PortandTerminal.com, May 12, 2020
The economic effects of the COVID-19 pandemic continued to impact trade at the Port of Long Beach in April with fewer cargo containers moving through the nation’s second-busiest seaport.
LONG BEACH, CA – Dockworkers and terminal operators moved 519,730 twenty-foot equivalent units (TEUs) last month, down 17.3% from April 2019, which remains the Port’s busiest April on record. Imports slid 20.2% to 253,540 TEUs, while exports declined 17.2% to 102,502 TEUs. Empty containers headed overseas decreased 12.2% to 163,688 TEUs.
The Port moved 2,202,650 TEUs during the first four months of 2020, 9.5% down from the same period in 2019.
“We look forward to a recovery stage and rebounding cargo shipments as the nation contemplates relaxing shelter-in-place orders, people return to work and consumer demand rises – however it will not be in the short term,” said Mario Cordero, Executive Director of the Port of Long Beach. “In the meantime, we continue to collaborate with importers, exporters, terminal operators and labor to develop a recovery plan while ensuring the safe and reliable delivery of goods moving through the Port of Long Beach.”
“Continuing to engage with our partners, stakeholders and the community is of the utmost importance at this time. We are striving to live up to our duty to keep goods moving through the supply chain during this crisis,” said Long Beach Harbor Commission President Bonnie Lowenthal.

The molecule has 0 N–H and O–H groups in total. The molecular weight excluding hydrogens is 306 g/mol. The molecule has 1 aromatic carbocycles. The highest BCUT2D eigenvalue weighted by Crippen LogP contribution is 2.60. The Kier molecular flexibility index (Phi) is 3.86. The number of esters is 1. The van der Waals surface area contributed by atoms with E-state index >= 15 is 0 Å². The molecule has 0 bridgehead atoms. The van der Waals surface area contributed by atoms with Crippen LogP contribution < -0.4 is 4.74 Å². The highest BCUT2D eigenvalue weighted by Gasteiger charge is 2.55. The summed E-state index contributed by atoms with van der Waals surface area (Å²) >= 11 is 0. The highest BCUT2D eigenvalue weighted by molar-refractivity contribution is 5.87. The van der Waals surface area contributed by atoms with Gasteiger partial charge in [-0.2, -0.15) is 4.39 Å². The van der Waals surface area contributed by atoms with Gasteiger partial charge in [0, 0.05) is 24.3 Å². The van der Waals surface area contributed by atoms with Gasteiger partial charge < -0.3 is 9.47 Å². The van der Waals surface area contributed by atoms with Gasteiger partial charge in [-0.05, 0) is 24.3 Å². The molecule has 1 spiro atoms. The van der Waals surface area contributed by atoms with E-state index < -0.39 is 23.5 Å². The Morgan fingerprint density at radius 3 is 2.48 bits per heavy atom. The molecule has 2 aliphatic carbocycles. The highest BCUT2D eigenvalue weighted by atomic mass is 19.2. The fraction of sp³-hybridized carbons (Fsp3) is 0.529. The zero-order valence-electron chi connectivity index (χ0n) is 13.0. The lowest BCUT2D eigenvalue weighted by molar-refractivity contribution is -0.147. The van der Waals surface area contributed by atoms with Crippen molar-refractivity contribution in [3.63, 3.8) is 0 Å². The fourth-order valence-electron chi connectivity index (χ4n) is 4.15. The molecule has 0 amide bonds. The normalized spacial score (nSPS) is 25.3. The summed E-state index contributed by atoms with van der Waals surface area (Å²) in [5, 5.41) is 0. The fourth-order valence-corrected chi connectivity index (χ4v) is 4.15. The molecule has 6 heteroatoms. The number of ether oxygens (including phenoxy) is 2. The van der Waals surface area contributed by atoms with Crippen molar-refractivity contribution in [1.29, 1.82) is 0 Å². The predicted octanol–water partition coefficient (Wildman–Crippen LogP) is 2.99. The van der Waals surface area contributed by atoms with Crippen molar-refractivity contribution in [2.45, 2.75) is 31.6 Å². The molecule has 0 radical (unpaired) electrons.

Decreased consumer demand during stay-at-home health orders prompted by COVID-19 drove down imports coming into the Port of Long Beach. Exports were hampered by a shift of carrier services.
Manufacturing in China is rebounding from the COVID-19 pandemic; however, demand in the United States is below normal due to the ongoing crisis.
While the Port of Long Beach had only one canceled sailing in April, there are more to come. The San Pedro Bay port complex is expected to have 48 canceled vessel voyages April 1 through June 30 – 16 of which are scheduled for the Port of Long Beach. The two ports reported 10 blank sailings during the same period in 2019.
The figures come on the heels of 61 canceled sailings for the San Pedro Bay ports during the first quarter of 2020 caused by a manufacturing slowdown during the height of the COVID-19 crisis in China, nearly double from 31 blank sailings a year earlier.
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